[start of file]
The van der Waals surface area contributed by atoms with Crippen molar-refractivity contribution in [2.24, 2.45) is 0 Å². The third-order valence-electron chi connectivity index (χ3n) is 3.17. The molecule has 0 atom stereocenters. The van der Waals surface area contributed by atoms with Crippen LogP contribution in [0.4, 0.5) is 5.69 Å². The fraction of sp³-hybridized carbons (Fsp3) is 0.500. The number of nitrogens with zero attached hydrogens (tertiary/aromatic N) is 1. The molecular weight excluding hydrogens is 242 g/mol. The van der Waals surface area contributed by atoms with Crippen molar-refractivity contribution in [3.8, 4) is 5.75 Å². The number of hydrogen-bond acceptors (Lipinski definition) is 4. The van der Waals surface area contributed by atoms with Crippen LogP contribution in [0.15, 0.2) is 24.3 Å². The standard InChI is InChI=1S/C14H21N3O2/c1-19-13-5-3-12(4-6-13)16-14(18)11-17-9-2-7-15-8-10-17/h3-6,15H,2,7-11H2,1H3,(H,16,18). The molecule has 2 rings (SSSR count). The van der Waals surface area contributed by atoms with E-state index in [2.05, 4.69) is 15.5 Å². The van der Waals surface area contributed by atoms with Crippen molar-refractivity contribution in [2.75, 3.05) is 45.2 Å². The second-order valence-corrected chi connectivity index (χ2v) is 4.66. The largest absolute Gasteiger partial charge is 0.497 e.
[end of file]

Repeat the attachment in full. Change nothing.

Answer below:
The van der Waals surface area contributed by atoms with Crippen molar-refractivity contribution in [2.24, 2.45) is 0 Å². The third-order valence-electron chi connectivity index (χ3n) is 3.17. The molecule has 0 atom stereocenters. The van der Waals surface area contributed by atoms with Crippen LogP contribution in [0.4, 0.5) is 5.69 Å². The fraction of sp³-hybridized carbons (Fsp3) is 0.500. The number of nitrogens with zero attached hydrogens (tertiary/aromatic N) is 1. The molecular weight excluding hydrogens is 242 g/mol. The van der Waals surface area contributed by atoms with Crippen molar-refractivity contribution in [3.8, 4) is 5.75 Å². The number of hydrogen-bond acceptors (Lipinski definition) is 4. The van der Waals surface area contributed by atoms with Crippen LogP contribution in [0.15, 0.2) is 24.3 Å². The standard InChI is InChI=1S/C14H21N3O2/c1-19-13-5-3-12(4-6-13)16-14(18)11-17-9-2-7-15-8-10-17/h3-6,15H,2,7-11H2,1H3,(H,16,18). The molecule has 2 rings (SSSR count). The van der Waals surface area contributed by atoms with E-state index in [2.05, 4.69) is 15.5 Å². The van der Waals surface area contributed by atoms with Crippen molar-refractivity contribution in [2.75, 3.05) is 45.2 Å². The second-order valence-corrected chi connectivity index (χ2v) is 4.66. The largest absolute Gasteiger partial charge is 0.497 e.